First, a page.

Jeff J, I use bayonet probe cht. So even though lycoming says 525 and 550 on these 0290 with gasket probe I would be probably still 500* limit with my bayonet probe readings.


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1albee
PostPosted: Sun Sep 24, 2017 9:47 pm 
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I would NOT cut the cowling !!! Your engine is breaking in and it appears that your temps are coming down. .5 Qt's oil burn in 2 hours is not abnormal. Run it one Qt below the high mark for flights under two hours and see what happens. Continue to tighten up the baffling, watch the temp's and fly it.

Phil
118BC


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SHIPCHIEF
PostPosted: Sun Sep 24, 2017 11:12 pm 
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You didn't show the inside top of the top cowl. The inlet opening should have a flow diffuser from the upper lip back up to the top of the cowl. A ramp at the top. This divergent duct causes a laminar expanding flow that converts inlet velocity into pressure. You need the pressure to push the turbulent air down thru the cooling fins.
Do you have a baffle seal from the lower cowl inlet lip over the top of the front cylinder shelf baffle? It would seal air to assure it goes thru the cylinders and does not bypass right down under the engine.
It looks like you have a good air dam around the front of the engine case, the propeller spinner can act like a centrifugal fan and pull top deck air forward, pumping it outward to the inlets..effectively recirculating the same air. It looks like you are OK here.
I'm thinking your side air exits are too small. I would see if they could be stretched out a little by putting a shim plate under the feet of the space bars. Or cut the tubes and spread them with a rod inside or something. Just get those openings to bow out a bit more for a test. Maybe I don't understand how that part is made, but the strap next to the fuselage looks like it should be bent inboard as it goes forward to help form an exit nozzle, and maybe it already is.
The air outlet should be bigger than the inlet because the departing air velocity is lower than the inlet air velocity.
Your lower baffles around the cylinders and heads look good right now, but the dynamic pressure could push them away...I don't see any springs/wire/all thread etc to hold them in place when the air flows thru-.

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Jeff J
PostPosted: Mon Sep 25, 2017 8:07 am 
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I am running the same style cowl. Just for comparison, the left side gill on mine has an opening about 3 1/8 inches as measured in the middle of the opening. The right measured 2 3/8.

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James Grahn
PostPosted: Tue Sep 26, 2017 12:03 am 
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Not to add fuel to the fire so to speak, but are the aft CHT probes new? Are they correct? Have you shortened the wires? Are the probes the same distance from the heads as the front?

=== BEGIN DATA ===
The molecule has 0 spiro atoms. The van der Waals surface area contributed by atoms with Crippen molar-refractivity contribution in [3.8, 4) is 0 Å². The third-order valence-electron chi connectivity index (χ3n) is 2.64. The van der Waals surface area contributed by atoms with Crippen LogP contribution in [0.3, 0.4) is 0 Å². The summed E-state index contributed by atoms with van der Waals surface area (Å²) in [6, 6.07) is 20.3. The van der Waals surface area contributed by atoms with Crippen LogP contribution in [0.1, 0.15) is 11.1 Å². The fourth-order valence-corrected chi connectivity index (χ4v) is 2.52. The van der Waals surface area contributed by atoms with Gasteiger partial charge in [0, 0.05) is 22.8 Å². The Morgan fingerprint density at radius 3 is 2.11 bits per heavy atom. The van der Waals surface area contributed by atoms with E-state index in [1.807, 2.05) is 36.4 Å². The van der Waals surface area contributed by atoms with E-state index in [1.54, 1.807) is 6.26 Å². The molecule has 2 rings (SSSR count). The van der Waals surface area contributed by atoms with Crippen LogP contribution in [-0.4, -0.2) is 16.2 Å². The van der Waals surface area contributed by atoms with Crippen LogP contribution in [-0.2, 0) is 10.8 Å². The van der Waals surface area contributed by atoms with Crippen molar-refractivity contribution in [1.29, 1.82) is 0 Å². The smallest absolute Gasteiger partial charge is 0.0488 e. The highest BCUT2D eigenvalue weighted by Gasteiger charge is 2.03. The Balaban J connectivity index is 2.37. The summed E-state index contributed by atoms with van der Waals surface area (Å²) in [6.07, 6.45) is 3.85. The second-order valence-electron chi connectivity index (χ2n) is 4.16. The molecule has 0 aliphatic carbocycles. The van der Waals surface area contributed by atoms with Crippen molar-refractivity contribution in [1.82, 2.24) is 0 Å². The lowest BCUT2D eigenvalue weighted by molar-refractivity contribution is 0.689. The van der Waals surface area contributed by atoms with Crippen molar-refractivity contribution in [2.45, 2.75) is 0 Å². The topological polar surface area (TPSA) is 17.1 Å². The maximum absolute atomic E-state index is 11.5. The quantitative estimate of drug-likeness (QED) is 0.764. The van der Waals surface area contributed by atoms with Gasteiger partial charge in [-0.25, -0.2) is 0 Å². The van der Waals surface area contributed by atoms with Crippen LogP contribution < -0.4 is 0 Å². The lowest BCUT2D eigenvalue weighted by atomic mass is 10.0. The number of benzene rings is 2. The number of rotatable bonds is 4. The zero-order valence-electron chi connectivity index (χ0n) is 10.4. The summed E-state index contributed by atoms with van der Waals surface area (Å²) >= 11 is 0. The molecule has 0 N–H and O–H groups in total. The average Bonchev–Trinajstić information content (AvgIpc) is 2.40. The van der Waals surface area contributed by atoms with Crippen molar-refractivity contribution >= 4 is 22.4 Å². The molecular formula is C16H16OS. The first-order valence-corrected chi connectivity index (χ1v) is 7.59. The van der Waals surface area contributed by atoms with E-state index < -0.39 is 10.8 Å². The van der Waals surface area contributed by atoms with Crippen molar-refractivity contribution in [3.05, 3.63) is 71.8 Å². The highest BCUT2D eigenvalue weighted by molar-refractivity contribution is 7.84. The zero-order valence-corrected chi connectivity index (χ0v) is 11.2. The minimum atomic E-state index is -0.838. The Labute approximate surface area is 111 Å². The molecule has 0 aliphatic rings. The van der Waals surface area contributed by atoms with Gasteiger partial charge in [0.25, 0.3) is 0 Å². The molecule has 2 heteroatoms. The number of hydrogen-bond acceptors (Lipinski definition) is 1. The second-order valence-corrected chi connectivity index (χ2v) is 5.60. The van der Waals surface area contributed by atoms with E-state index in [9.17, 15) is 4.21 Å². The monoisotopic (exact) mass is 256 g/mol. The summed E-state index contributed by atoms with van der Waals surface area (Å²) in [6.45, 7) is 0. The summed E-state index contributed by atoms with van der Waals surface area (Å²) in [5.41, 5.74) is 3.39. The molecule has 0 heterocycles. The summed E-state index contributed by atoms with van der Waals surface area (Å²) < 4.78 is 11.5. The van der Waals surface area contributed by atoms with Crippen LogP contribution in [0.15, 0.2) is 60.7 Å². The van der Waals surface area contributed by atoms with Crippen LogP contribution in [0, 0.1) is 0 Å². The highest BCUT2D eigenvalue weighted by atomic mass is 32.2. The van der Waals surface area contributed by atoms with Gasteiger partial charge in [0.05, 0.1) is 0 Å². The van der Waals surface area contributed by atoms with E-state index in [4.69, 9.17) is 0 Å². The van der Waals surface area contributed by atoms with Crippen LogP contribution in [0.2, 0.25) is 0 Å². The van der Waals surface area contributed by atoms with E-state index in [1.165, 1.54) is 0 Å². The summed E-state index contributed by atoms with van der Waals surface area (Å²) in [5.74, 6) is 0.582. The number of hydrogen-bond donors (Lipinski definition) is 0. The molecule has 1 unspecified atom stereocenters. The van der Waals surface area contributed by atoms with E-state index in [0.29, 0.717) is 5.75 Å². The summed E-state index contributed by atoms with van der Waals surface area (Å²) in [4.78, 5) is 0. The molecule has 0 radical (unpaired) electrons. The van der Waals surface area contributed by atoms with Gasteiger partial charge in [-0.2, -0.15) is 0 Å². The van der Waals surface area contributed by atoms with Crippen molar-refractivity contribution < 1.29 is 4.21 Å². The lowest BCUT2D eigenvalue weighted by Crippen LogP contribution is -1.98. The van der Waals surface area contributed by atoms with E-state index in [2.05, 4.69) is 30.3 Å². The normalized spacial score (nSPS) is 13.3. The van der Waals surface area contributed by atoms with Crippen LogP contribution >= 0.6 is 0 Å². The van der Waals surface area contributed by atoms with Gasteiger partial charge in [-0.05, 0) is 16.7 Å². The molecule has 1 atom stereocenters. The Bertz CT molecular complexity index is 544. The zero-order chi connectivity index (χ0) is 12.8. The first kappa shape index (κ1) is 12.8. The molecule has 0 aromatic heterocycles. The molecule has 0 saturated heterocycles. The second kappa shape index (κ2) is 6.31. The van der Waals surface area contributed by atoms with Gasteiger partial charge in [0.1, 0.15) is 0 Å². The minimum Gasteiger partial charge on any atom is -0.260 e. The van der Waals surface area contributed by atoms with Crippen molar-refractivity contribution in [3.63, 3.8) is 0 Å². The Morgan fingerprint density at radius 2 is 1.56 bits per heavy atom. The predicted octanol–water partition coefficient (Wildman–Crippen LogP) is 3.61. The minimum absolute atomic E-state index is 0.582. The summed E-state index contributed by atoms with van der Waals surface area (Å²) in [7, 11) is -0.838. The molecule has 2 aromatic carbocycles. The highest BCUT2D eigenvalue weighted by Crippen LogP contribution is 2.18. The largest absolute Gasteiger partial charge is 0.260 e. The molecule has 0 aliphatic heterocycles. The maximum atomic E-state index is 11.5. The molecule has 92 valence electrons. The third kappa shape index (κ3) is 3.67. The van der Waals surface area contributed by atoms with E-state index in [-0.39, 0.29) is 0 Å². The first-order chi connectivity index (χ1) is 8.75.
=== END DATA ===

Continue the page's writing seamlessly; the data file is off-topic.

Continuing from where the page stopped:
Have you used a laser temp gun in the cylinder and compared that to the reading?
I agree something seems too evenly amiss.
Also, I would not suggest touch and goes until after break in.
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Jeff J
PostPosted: Tue Sep 26, 2017 10:20 am 
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James Grahn wrote:
.... Have you shortened the wires? ...


This may or may not be an issue. I know EI claims in their installation manual that shortening the wires won't make a difference. I don't know about other brands.

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SHIPCHIEF
PostPosted: Tue Sep 26, 2017 10:35 am 
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Did you buy you EI temp gage as a complete system with probes? If you bought it without thermocouples, you might have a mismatched system.
http://thermocoupleinfo.com/thermocouple-types.htm
This link shows the temperature current relationship of different thermocouple types. It's possible to have combinations that read high or read low.

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Jeff J
PostPosted: Tue Sep 26, 2017 10:48 am 
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He said he has JPI. I don't know which model he has but the instructions for the 760 claim wire length makes no difference there either. That is a good point on the different thermocouples.

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SHIPCHIEF
PostPosted: Tue Sep 26, 2017 11:04 am 
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Type J and Type K are the most commonly used, but the instrument vendors are not very helpful, I presume it's because they want you to buy the thermocouples from them.
The same with oil pressure and temp transducers and tank level senders. It takes a bit of research when replacing bad probes/senders.